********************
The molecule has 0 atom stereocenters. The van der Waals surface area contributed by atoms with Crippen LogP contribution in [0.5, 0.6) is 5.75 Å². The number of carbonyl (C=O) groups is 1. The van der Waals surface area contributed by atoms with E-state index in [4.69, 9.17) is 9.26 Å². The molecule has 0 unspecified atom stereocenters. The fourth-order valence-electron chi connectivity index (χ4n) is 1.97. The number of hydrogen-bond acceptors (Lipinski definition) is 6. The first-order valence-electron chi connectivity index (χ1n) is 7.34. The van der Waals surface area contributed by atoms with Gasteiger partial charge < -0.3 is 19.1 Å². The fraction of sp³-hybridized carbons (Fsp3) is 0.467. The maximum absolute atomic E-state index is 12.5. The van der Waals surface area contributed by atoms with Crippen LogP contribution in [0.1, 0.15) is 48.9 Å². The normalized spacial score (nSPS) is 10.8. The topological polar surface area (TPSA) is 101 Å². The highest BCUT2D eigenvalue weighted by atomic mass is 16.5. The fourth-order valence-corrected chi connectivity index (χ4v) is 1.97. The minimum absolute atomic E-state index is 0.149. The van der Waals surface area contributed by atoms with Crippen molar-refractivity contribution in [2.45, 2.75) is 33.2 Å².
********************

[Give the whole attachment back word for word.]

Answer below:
The molecule has 0 atom stereocenters. The van der Waals surface area contributed by atoms with Crippen LogP contribution in [0.5, 0.6) is 5.75 Å². The number of carbonyl (C=O) groups is 1. The van der Waals surface area contributed by atoms with E-state index in [4.69, 9.17) is 9.26 Å². The molecule has 0 unspecified atom stereocenters. The fourth-order valence-electron chi connectivity index (χ4n) is 1.97. The number of hydrogen-bond acceptors (Lipinski definition) is 6. The first-order valence-electron chi connectivity index (χ1n) is 7.34. The van der Waals surface area contributed by atoms with Gasteiger partial charge < -0.3 is 19.1 Å². The fraction of sp³-hybridized carbons (Fsp3) is 0.467. The maximum absolute atomic E-state index is 12.5. The van der Waals surface area contributed by atoms with Crippen LogP contribution in [0.1, 0.15) is 48.9 Å². The normalized spacial score (nSPS) is 10.8. The topological polar surface area (TPSA) is 101 Å². The highest BCUT2D eigenvalue weighted by atomic mass is 16.5. The fourth-order valence-corrected chi connectivity index (χ4v) is 1.97. The minimum absolute atomic E-state index is 0.149. The van der Waals surface area contributed by atoms with Crippen molar-refractivity contribution in [2.45, 2.75) is 33.2 Å².